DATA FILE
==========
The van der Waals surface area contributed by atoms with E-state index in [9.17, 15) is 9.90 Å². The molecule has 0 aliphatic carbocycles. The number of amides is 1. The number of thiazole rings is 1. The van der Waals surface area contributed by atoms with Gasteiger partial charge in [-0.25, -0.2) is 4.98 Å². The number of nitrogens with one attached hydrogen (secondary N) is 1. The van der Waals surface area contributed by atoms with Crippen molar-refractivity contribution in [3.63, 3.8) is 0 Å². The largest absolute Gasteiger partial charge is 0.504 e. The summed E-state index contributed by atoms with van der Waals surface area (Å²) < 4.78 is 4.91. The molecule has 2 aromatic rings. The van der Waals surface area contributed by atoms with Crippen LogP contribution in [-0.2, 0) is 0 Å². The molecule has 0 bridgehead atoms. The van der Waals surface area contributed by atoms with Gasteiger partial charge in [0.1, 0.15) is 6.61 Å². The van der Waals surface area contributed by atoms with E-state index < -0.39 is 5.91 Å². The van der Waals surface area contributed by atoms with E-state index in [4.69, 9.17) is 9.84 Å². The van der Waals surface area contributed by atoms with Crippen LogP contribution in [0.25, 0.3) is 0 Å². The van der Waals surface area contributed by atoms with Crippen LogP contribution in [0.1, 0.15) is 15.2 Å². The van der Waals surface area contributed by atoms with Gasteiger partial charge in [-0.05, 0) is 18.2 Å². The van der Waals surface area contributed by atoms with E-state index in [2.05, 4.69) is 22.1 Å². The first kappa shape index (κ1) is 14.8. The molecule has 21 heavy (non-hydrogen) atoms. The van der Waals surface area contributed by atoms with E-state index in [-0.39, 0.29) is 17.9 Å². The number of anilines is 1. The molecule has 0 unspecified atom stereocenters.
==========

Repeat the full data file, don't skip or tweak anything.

The van der Waals surface area contributed by atoms with E-state index in [9.17, 15) is 9.90 Å². The molecule has 0 aliphatic carbocycles. The number of amides is 1. The number of thiazole rings is 1. The van der Waals surface area contributed by atoms with Gasteiger partial charge in [-0.25, -0.2) is 4.98 Å². The number of nitrogens with one attached hydrogen (secondary N) is 1. The van der Waals surface area contributed by atoms with Crippen molar-refractivity contribution in [3.63, 3.8) is 0 Å². The largest absolute Gasteiger partial charge is 0.504 e. The summed E-state index contributed by atoms with van der Waals surface area (Å²) < 4.78 is 4.91. The molecule has 2 aromatic rings. The van der Waals surface area contributed by atoms with Crippen LogP contribution in [-0.2, 0) is 0 Å². The molecule has 0 bridgehead atoms. The van der Waals surface area contributed by atoms with Gasteiger partial charge in [0.1, 0.15) is 6.61 Å². The van der Waals surface area contributed by atoms with E-state index < -0.39 is 5.91 Å². The van der Waals surface area contributed by atoms with E-state index in [4.69, 9.17) is 9.84 Å². The van der Waals surface area contributed by atoms with Crippen LogP contribution in [0.25, 0.3) is 0 Å². The van der Waals surface area contributed by atoms with Crippen LogP contribution in [0.1, 0.15) is 15.2 Å². The van der Waals surface area contributed by atoms with Gasteiger partial charge in [-0.05, 0) is 18.2 Å². The van der Waals surface area contributed by atoms with E-state index in [2.05, 4.69) is 22.1 Å². The first kappa shape index (κ1) is 14.8. The molecule has 21 heavy (non-hydrogen) atoms. The van der Waals surface area contributed by atoms with E-state index in [-0.39, 0.29) is 17.9 Å². The number of anilines is 1. The molecule has 0 unspecified atom stereocenters.